Creatine has been shown to increase the uptake of amino acids, the building blocks of proteins, into muscle cells, which can lead to increased muscle growth.
Creatine may also have many other health benefits, including reducing muscle damage and inflammation, improving brain function, and reducing the risk of certain diseases.
It has also been shown to improve memory, learning, and mental clarity and may help to protect against neurological disorders such as Alzheimer's and Parkinson's disease.
In addition, some research suggests that creatine may have several other health benefits, including reducing the risk of heart disease and diabetes, improving bone health, and helping to maintain healthy blood pressure levels.
For example, research has shown that creatine may help to reduce the risk of heart disease by improving the function of the endothelium, the inner lining of the blood vessels, and by reducing the production of reactive oxygen species, which can cause oxidative stress and inflammation in the body.
These benefits outweigh the initial question.
There are several ways to take creatine, including powders and capsules.
The most common way to take creatine is as a powder, which can be mixed with water, juice, or a protein shake and consumed before or after a workout.
Creatine capsules are also available, which can be taken with water or another beverage.
It is generally recommended to start with a loading phase when taking creatine, in which you consume a higher dose for the first week or two, followed by a maintenance phase in which you consume a lower dose (3).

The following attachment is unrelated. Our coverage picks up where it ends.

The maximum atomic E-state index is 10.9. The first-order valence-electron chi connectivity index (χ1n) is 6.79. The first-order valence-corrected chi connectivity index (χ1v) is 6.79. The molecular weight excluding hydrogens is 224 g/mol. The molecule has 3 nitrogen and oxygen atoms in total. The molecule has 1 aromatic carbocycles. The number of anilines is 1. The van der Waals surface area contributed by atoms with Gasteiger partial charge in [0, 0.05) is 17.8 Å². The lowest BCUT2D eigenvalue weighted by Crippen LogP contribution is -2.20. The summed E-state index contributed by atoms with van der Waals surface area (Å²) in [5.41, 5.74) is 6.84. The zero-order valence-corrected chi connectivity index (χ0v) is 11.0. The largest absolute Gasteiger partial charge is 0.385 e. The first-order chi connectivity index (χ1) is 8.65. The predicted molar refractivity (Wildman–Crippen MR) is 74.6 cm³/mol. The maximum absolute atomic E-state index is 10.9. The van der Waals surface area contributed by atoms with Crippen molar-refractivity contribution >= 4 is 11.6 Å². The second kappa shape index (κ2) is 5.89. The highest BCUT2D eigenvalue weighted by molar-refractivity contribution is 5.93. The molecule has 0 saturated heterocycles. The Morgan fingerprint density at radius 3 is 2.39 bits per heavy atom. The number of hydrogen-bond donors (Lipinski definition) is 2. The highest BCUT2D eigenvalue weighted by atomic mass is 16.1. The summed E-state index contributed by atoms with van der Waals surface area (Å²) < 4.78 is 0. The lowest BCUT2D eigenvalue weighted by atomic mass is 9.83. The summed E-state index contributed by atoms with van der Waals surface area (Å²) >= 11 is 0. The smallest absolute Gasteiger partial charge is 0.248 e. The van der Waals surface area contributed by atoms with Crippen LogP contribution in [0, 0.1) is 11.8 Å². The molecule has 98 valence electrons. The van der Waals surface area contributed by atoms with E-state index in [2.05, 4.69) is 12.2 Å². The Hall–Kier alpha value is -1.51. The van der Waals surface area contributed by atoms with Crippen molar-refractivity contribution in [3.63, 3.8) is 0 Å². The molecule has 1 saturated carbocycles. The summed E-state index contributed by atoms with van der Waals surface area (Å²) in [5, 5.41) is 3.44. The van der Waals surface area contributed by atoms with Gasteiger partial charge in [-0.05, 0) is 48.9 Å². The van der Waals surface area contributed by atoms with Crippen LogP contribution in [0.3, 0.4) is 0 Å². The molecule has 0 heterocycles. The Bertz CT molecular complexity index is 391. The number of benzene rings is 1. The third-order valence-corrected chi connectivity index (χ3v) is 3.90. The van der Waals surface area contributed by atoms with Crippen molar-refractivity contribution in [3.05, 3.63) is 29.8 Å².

During the loading phase, it is common to take 20 to 25 grams of creatine per day, divided into smaller doses throughout the day. After the loading phase, taking a maintenance dose of 3 to 5 grams per day is recommended.
The optimal dosage of creatine depends on a number of factors, including age, body weight, and activity level.
Most people will do best by following the dosage instructions provided on the product label or by talking to a doctor for guidance on the appropriate dosage.
Drinking plenty of fluids when taking creatine is also important, as it can cause the body to retain water and may lead to dehydration if enough fluids are not consumed.
Drinking at least 8 to 12 cups of water per day is generally recommended when taking creatine.
Despite the stories of people who say they suffered hair loss while using creatine, current research does not show that this is a major risk for many people.
There is a slight connection between the supplement and a hormone associated with hair loss, but not enough studies show that this needs to be a concern.
Overall, the evidence suggests that creatine is a safe and effective supplement that can provide a number of health benefits, including improved exercise performance, increased muscle mass and strength, and faster recovery from exercise.